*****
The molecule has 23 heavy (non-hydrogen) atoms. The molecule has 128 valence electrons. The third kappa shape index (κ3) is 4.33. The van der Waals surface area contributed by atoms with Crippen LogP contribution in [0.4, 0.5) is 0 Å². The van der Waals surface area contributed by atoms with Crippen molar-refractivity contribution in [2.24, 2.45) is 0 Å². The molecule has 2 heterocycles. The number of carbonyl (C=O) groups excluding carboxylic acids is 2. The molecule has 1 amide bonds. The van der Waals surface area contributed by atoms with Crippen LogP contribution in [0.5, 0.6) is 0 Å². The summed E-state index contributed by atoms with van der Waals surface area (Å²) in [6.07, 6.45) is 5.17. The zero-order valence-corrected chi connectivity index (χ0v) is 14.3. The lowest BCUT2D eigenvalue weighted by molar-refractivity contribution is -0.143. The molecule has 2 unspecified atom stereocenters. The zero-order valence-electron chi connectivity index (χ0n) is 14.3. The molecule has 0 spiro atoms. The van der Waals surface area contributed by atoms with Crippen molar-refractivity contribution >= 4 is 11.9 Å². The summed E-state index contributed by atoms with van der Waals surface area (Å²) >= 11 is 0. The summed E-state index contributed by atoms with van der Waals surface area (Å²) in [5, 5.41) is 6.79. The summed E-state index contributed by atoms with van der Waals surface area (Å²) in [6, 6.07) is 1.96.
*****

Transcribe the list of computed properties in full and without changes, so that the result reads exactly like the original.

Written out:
The molecule has 23 heavy (non-hydrogen) atoms. The molecule has 128 valence electrons. The third kappa shape index (κ3) is 4.33. The van der Waals surface area contributed by atoms with Crippen LogP contribution in [0.4, 0.5) is 0 Å². The van der Waals surface area contributed by atoms with Crippen molar-refractivity contribution in [2.24, 2.45) is 0 Å². The molecule has 2 heterocycles. The number of carbonyl (C=O) groups excluding carboxylic acids is 2. The molecule has 1 amide bonds. The van der Waals surface area contributed by atoms with Crippen LogP contribution in [0.5, 0.6) is 0 Å². The summed E-state index contributed by atoms with van der Waals surface area (Å²) in [6.07, 6.45) is 5.17. The zero-order valence-corrected chi connectivity index (χ0v) is 14.3. The lowest BCUT2D eigenvalue weighted by molar-refractivity contribution is -0.143. The molecule has 2 unspecified atom stereocenters. The zero-order valence-electron chi connectivity index (χ0n) is 14.3. The molecule has 0 spiro atoms. The van der Waals surface area contributed by atoms with Crippen molar-refractivity contribution >= 4 is 11.9 Å². The summed E-state index contributed by atoms with van der Waals surface area (Å²) >= 11 is 0. The summed E-state index contributed by atoms with van der Waals surface area (Å²) in [5, 5.41) is 6.79. The summed E-state index contributed by atoms with van der Waals surface area (Å²) in [6, 6.07) is 1.96.